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Hi,

I am still having some trouble putting a comma or two for multiple adjectives. A previous post went pretty far in describing the general rules involved but partially due to my own fault, I could grasp the crux of it. For those with generous heart, please refer me to a better post or maybe try out yourself here in your gracious soul.

Ex.

I have thin brown hair. (A comma to separate "thin" and "brown"???)
Comments  
Formal written English requires the commas between multiple descriptive adjectives (except for the last pair, which can be separated by and):

I have thin, brown hair.
I have thin, brown, curly hair.
I have thin, brown and curly hair.


Having said that-- short, highly-collocated, and unconfusing adjective sets can be presented without the comma, and no one will notice:

I have thin brown hair.
I live in a big red barn
.
Actually, if the adjectives are of different categories (qualitative, classifying, colors), then you don't put a comma between them. If the adjectives are in the same category, then you do put a comma. Thin and brown are in different categories. Thin is a qualitative and brown is a color. So, you DON'T put a comma between them.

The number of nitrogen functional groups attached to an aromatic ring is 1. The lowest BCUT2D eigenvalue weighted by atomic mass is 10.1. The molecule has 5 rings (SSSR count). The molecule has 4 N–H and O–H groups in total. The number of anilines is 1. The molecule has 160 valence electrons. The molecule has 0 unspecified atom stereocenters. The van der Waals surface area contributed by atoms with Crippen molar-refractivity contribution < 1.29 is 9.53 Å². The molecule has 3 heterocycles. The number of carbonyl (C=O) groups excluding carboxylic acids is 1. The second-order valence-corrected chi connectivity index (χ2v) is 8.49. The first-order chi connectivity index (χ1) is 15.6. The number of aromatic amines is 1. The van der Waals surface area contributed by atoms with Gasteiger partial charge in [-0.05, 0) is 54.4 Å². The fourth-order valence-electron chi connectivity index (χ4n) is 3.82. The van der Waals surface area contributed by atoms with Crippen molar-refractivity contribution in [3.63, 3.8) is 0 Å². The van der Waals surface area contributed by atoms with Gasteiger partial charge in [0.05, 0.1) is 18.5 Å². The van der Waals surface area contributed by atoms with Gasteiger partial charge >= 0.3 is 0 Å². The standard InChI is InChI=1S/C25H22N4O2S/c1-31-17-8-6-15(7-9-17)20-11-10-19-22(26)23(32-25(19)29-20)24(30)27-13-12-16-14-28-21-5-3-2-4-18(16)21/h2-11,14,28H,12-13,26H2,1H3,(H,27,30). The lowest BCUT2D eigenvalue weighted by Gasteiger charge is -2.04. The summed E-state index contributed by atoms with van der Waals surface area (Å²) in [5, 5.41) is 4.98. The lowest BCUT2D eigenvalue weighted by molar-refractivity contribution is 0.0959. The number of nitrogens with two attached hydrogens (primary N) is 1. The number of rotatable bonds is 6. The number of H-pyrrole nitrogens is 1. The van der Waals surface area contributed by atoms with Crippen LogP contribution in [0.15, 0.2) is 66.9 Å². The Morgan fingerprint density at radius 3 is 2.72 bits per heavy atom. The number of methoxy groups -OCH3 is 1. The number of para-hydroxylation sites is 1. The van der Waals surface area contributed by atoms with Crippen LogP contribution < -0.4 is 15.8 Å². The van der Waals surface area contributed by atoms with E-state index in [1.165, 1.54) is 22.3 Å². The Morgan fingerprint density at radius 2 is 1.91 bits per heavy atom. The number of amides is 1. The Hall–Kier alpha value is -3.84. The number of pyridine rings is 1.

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Which one is correct?
I have thin, brown and curly hair.
I have thin, brown, and curly hair.

Cheers..
Actually, we wouldn't use 'and' at all:

I have thin, brown, curly hair.
ahh.. I see..
what about mentioning a list of stuff, for example:
There were money, credit cards, ID cards, and pictures in my wallet. (comma before "and")
There were money, credit cards, ID cards and pictures in my wallet. (no comma before "and")

Which one is correct?
I've always used the first one, but I see many use the second.

Thanks!
non-native-speaker
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The final comma is called the 'serial' comma' and is favored in British English. You omit it in AmE as long as confusion does not ensue.
AnonymousActually, if the adjectives are of different categories (qualitative, classifying, colors), then you don't put a comma between them. If the adjectives are in the same category, then you do put a comma. Thin and brown are in different categories. Thin is a qualitative and brown is a color. So, you DON'T put a comma between them.
Do you have a good reference to support that claim? To me it seems counter-intuitive because how often does one use two adjs. from the same category to describe something. "It was a red, brown house" - It's either red or brown OR reddish-brown OR brownish-red but never "red, brown". If it is painted red and brown then an "and" is required, "It was a red and brown house".
I'm not saying that you are wrong but I do like to see evidence Emotion: wink
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